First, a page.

Vigilance and Prayer

(Homily for First Sunday of Lent, Year C)

All of you, no doubt, have seen old buildings being torn down to make way for something new. We can see it right now at Holy Family. Last April we bought the property adjacent to the main parking area. Several months later, we have finally obtained the permits to begin the work. It involves demolishing the ramshackle buildings and then hauling away the debris. I was amazed at how much junk – rusted lawn mowers, half-used cans of paint, old batteries, etc. – had accumulated over the years. The entire mess has to be taken away before we can dedicate the land to a good purpose.

Jesus tells us that something similar will happen with our world and our hearts before God can use them for his purposes. Jesus speaks about planetary changes, dismay falling on various nations and even of people dropping dead from fright. At the same time he says that his followers will stand up straight and lift up their heads.

You know, we can easily fail to see what is really happening in our world. The new technology in communication, entertainment and medicine is so dazzling that few people see the underlying rot. Events are moving at a dramatic pace. Consider:

-- In the last twenty-five years science has separated love from procreation to the point that we have laboratories containing thousand of frozen human embryos.

--The destruction of fully formed (but unborn) children has become an accepted feature of our society.

--Within only ten years the Internet has reached a high percentage of homes – and its most profitable product is pornography.

--The whole concept of family has sunk low enough that just last week a state supreme court felt free to dictate a new definition of marriage.*

People react to these changes in different ways: shock, anger, amusement, weariness. Jesus tells us that such reactions are dangerous to our souls. Instead, he calls for “vigilance” and “prayer.” God has allowed these things to happen, even the scandals in the Church and the disappointments in our individual lives. Why? It is a part of the “tribulations.” God has some demolition work to do before beginning a process or cleansing and purification. Only by prayer and vigilance can we open ourselves to God's purpose.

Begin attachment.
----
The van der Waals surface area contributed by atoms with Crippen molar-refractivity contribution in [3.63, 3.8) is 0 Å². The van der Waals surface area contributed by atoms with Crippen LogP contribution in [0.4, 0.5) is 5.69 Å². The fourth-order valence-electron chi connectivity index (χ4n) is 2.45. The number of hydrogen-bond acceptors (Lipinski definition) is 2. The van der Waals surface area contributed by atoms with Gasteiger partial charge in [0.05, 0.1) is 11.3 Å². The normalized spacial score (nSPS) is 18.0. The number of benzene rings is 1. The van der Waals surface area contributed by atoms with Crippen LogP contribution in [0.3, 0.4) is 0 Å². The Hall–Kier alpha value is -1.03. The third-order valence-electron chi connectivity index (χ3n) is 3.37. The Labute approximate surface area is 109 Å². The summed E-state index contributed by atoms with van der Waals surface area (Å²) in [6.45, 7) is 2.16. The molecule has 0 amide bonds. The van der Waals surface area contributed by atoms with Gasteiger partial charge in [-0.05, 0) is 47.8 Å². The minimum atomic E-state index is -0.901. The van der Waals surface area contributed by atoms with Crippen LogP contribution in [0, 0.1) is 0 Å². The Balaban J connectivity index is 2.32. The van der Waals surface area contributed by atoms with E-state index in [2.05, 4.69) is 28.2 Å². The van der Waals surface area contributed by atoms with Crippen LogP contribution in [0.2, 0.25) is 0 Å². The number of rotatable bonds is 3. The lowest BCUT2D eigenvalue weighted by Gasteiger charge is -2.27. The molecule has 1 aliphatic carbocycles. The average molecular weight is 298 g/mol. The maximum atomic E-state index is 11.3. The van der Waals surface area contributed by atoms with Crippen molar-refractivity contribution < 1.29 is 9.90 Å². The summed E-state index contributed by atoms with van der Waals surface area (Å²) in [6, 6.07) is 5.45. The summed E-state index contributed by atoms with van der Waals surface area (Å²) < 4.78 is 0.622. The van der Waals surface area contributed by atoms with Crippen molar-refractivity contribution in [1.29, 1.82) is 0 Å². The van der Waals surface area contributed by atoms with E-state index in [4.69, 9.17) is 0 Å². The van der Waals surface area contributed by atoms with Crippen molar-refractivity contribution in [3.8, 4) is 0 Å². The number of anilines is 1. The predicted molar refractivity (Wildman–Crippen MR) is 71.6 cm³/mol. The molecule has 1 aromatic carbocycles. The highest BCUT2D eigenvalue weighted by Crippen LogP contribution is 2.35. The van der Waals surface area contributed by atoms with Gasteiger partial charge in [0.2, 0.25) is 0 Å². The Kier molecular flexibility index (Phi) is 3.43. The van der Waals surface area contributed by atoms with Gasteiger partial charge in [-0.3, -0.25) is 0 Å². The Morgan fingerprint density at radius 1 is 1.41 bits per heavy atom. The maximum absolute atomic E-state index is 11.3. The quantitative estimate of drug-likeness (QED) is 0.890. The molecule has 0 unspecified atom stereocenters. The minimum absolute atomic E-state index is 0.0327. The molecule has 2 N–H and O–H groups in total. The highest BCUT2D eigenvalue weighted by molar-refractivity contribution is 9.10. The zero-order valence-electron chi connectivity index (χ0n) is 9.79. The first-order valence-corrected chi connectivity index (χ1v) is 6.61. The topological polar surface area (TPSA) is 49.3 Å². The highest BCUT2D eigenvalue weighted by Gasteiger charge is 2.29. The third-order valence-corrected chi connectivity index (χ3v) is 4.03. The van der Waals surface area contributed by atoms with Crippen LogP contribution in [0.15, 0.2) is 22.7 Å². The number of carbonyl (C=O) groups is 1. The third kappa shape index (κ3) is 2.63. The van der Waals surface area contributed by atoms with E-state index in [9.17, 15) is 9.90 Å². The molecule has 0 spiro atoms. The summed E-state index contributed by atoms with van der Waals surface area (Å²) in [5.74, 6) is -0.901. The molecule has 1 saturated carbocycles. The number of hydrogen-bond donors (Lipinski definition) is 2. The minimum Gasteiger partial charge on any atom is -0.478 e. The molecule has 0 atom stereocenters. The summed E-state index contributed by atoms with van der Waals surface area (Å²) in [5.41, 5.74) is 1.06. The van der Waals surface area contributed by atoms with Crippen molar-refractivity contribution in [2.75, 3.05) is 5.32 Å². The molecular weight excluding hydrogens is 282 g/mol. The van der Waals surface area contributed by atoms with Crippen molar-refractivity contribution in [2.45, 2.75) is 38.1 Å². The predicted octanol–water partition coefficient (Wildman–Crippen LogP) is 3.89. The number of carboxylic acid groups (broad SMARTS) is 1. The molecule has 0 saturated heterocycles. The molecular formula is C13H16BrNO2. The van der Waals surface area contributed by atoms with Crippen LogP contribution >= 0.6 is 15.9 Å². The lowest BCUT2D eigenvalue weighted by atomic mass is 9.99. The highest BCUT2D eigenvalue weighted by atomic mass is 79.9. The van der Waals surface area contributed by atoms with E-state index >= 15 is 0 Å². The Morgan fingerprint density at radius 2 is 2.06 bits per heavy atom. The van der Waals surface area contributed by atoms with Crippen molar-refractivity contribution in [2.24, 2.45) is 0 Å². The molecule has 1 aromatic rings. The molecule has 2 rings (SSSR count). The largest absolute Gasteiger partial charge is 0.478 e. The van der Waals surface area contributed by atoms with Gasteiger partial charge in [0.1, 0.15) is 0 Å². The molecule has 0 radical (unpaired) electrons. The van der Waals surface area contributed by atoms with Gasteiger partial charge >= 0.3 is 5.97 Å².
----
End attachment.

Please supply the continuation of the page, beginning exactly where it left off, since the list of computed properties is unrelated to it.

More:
I have to say that I am disappointed so many people at Holy Family have stopped coming to their hour of prayer before the Blessed Sacrament. I am going to make a bold proposal: that this Advent you begin again – or, if you have never made a Holy Hour, begin now. Many of you will say, “Impossible! This is the busiest time of the year.” But that is precisely the problem.

If you are too busy to pray, you are too busy. You need to cut some things out of your life. Maybe even some good things, for example: certain get togethers, shopping and decorating. And if you are involved in activities which may be harmful – like gatherings with alcohol, watching a lot of TV or spending too much time on the Internet – Jesus is unequivocal. He warns that the Day will surprise you like a trap.

Prayer. Vigilance. Those are the watchwords for this Advent.


*While the majority still have a gut reaction against things like homosexual marriage and cloning, few can really explain why they have those feelings. We are like an army deep in enemy territory with supply lines stretched thin. Without prayer and vigilance, we become easy targets for those who know how to use the media against us.

Versión Castellana

From Archives (Homily for First Sunday of Advent, Year C):

2012: Victim or Free?
2009: Fulfill the Promise
2006: Patience
2003: Vigilance and Prayer
2000: Keeping Focused

Other Homilies

Seapadre Homilies: Cycle A, Cycle B, Cycle C

Bulletin (Fr. Ramon Returns, Sharon Carriere, Letter from Brother Simon)

Pictures of Blessing of Animals for Living Nativity Scene at Paramount Theater

Deal Hudson on the Mess in Massachusetts


St. Mary of the Valley Album

(November 2009)

Pictures from Peru

(Aaron Howard with girls at Puno orphanage, Daughters of Charity in background)

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